There are two ways to link your service desk to a Confluence Space:

Link to an existing space

  1. Go to Knowledge base (sidebar) > Link existing space.
  2. Select the space you want from the dropdown.
  3. Choose the link Define who can view knowledge base articles to set permissions.

You can also unlink or change spaces in Project settings > Knowledge base.

Link to a new space

  1. Check you have Confluence admin and Create space permissions.
  2. Go to Knowledge base (sidebar).
  3. Select Create new space.
  4. Congratulations, you have created a new Confluence space.

Good to know

 6. Write and search for knowledge base articles


Once you've linked to a Confluence space, agents are ready to start writing and sharing knowledge with customers and teammates.

Your knowledge base is there for customers, even when you're working on other requests, at home for the day, or away on holiday.

Here are some reasons you might write knowledge base articles:

  • You get a lot of similar requests. Like "How do I access office wifi?". When customers search for 'wifi' in the help center, they'll find your article. If they send you a request, you can share the article rather than walking them through the steps in a comment.
  • You're upgrading a system. You can write a step by step upgrade guide and link to it from an announcement in the help center.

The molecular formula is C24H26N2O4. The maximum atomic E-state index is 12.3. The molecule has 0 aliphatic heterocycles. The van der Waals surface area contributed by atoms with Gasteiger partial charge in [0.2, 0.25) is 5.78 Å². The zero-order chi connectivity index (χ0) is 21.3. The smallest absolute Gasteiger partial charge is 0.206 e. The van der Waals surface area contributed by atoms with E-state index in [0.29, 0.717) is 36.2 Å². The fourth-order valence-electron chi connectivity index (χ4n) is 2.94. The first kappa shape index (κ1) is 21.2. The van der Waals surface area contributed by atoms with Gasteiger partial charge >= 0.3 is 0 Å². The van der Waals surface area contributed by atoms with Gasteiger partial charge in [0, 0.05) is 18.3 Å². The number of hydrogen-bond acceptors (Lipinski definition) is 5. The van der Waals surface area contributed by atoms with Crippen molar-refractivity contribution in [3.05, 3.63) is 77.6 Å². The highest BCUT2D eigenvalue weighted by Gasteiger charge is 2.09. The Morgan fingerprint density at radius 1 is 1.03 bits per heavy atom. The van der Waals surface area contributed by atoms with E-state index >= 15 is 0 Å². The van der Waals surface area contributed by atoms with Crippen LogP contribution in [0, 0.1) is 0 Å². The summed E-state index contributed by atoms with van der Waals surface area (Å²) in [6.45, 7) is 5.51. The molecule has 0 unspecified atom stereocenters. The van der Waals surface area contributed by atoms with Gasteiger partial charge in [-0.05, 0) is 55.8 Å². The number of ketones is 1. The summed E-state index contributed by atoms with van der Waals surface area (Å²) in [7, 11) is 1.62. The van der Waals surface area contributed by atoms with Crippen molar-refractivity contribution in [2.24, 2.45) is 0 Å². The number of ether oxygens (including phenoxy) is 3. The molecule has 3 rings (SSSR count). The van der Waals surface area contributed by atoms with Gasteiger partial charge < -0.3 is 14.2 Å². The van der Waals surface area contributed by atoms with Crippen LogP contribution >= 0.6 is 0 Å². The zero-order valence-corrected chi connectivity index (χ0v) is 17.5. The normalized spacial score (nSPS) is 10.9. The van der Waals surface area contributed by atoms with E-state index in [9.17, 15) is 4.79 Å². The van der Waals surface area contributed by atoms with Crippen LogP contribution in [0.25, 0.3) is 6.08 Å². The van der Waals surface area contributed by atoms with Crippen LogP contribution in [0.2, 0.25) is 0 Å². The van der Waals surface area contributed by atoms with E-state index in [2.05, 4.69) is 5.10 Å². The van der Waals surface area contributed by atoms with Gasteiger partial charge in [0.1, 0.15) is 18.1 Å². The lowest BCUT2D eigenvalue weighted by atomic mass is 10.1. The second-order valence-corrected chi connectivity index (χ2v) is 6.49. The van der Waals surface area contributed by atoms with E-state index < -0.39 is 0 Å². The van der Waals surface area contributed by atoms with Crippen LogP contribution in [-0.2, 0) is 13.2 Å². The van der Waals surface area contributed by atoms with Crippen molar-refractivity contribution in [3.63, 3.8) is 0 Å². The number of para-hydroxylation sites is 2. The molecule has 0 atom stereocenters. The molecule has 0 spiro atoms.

• You're troubleshooting the same issue with customers. If you normally walk people through a series of steps to diagnose and troubleshoot a problem, such as a broken printer, a troubleshooting guide will save you time.

How to write articles

After you set up your knowledge base space, the issue view displays a panel called Related knowledge base articles:

If you don't see a relevant article, you can create a new one from the issue. You'll need the Add page permission in the Confluence space. Customers can read any article that doesn't have a red padlock. 

To create a new article:

  1. Click the create an article link.
  2. By default, the issue summary becomes the new article's title, you can edit this.
  3. Choose either the How-To or Troubleshooting template.
  4. Follow the prompts to create the article, then Publish.
  5. Check how it displays in the issue view.

Page labels are essential in knowledge base spaces. These are used to add topics to your articles, and allows your knowledge base to become self-organizing over time.

You can also create articles from the sidebar, then Knowledge base > Create article.

How to share articles

There are two ways you can share articles with customers: